“Properties are often family run, second or third generation, and if the owner is involved, the impact [on staffing] is slightly less,” said Hyde. Because of the community connection, there’s less staffing turnover, he said.

Still, to deal with inevitable job shortages, the company launched a job posting board on its site, and it’s created over 1,000 positions since July, Hyde said.

Being Agile on Sustainability

One area that Small Luxury Hotels is still trying to get the message out about, though, is its sustainability efforts. Many properties, they say, already have plenty of sustainability practices, but they need to start storytelling to let their guests know what they’re doing, considering guests now, more than ever, care about sustainability.

“The guests are demanding it now and have more and more questions around sustainability,” said Hyde.

To help spread the word, Small Luxury Hotels last year launched a “Considerate Collection,” where the hotels involved must pass standards set by the Global Sustainable Tourism Council.

And at the company’s conference this November, their partner Weeva, an energy-saving platform, shared ideas, like skipping the welcome message on the TV when guests first enter their room, or turning off the lights for turndown service.

“I think guests who stay at our hotels care more about saving energy than being welcomed on the TV screen,” said Hyde.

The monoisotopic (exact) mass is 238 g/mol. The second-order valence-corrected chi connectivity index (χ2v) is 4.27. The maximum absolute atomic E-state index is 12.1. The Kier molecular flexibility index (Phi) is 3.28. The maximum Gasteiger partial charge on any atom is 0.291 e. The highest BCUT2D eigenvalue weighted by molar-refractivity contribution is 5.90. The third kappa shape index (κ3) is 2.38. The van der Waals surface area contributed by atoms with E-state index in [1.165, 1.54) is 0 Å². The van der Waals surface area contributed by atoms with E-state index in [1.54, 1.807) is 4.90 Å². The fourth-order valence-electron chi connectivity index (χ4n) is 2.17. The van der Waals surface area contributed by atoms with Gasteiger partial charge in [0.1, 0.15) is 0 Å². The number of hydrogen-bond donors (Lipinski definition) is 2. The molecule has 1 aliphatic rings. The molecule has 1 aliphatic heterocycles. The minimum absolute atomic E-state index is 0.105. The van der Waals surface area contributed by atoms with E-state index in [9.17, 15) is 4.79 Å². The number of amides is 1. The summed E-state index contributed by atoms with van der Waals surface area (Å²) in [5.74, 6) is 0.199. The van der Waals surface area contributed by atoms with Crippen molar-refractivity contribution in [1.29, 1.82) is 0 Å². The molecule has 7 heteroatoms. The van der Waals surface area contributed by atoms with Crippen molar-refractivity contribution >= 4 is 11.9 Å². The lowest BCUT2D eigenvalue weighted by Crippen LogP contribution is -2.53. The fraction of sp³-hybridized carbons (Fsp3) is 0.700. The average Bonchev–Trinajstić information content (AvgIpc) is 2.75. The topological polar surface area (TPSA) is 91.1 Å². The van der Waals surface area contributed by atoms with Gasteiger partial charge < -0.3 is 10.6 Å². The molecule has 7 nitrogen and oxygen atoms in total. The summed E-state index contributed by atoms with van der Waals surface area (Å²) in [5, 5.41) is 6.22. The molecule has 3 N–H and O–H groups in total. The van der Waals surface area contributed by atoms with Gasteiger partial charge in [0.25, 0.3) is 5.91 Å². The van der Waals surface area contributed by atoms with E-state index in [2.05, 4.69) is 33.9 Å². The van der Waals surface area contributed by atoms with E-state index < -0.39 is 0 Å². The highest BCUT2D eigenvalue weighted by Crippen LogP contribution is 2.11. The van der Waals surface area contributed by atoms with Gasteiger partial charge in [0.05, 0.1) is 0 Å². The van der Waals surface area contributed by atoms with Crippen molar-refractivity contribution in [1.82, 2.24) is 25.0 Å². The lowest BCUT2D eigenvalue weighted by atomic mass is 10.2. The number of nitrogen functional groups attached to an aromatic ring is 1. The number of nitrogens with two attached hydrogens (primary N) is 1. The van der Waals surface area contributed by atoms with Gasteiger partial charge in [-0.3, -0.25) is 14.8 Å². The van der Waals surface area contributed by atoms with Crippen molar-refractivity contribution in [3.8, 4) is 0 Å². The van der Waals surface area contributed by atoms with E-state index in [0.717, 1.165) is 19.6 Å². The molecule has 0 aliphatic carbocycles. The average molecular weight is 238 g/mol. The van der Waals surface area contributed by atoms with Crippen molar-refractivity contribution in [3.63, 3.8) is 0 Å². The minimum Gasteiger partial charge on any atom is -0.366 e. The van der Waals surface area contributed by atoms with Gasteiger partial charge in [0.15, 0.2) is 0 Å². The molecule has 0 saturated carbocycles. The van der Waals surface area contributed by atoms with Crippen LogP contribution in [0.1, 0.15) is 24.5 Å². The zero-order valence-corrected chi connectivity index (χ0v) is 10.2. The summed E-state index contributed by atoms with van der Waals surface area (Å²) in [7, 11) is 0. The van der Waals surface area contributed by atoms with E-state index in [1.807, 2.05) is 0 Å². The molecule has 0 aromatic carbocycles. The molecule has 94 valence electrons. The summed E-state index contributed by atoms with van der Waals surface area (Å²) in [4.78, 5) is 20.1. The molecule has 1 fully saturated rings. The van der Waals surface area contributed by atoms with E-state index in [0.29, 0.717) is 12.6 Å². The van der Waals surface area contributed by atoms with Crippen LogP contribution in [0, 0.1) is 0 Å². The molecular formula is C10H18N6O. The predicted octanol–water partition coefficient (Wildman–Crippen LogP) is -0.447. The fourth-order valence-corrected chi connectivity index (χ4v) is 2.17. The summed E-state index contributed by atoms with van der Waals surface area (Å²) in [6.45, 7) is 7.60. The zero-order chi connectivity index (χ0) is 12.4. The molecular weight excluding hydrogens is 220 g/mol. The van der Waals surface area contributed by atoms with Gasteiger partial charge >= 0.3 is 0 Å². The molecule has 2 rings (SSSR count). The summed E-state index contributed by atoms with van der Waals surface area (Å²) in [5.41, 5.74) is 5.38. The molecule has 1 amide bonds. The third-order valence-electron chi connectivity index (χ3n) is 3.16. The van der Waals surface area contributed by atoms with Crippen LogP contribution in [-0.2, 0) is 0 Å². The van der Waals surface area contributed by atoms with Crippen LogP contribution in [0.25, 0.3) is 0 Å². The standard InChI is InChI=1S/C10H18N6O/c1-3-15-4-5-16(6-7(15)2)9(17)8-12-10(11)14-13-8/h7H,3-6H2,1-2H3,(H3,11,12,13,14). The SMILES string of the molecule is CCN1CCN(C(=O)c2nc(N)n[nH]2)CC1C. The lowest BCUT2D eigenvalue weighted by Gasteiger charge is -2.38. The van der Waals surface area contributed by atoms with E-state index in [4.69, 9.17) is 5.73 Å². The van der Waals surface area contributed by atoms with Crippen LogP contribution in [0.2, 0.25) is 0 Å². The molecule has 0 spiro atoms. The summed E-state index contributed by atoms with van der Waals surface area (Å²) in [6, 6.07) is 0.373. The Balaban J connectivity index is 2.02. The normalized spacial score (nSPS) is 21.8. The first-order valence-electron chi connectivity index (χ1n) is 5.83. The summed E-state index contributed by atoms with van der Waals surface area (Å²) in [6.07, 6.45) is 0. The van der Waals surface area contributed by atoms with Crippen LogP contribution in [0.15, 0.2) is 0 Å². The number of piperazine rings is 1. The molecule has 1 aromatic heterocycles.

In the Shadow of the Big Brands

Smallness does have disadvantages. Independent hoteliers have an uneven playing field when competing against the big hotel groups when it comes to attracting direct bookings.

The hotel groups have loyalty programs that can drive repeat business and the advantages of scale when it comes to being cost-effective in their marketing and operational expenses. Inflation in labor and other costs could pressure some smaller hotels operators that may have defrayed some property upkeep during the pandemic’s lean years.

Small Luxury Hotels recently hired a new member of its social media team to create content for a burgeoning repository of TikTok content, and has claimed success there. Independent properties often have more idyosncratic stories to tell, which translate well on social media.

While Small Luxury Hotels is focusing on its smallness, the platform does have a partnership with a big chain — Hyatt. With the deal, World of Hyatt members can do things like use their reward points to book at their boutique hotels.

“Our partnership is hugely successful,” said Hyde. “The majority of our guests are Americans, and it’s a great way to match independently-minded guests who want independent hotels that aren’t, well, Hyatt.”

It looks like the conversion of guests from the religion of big branded hotels remains an ongoing fight, with many small luxury properties reluctant to give an inch.

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Tags: boutique hotels, future of lodging, hotel brands, independent hotels, luxury, small luxury hotels

Photo credit: A view of a terrace at Château Le Nessay, on the Emerald Coast of Brittany, France, which is one of the hotels that’s a part of the Small Luxury Hotels Private Collection. Source: Small Luxury Hotels of the World. Small Luxury Hotels of the World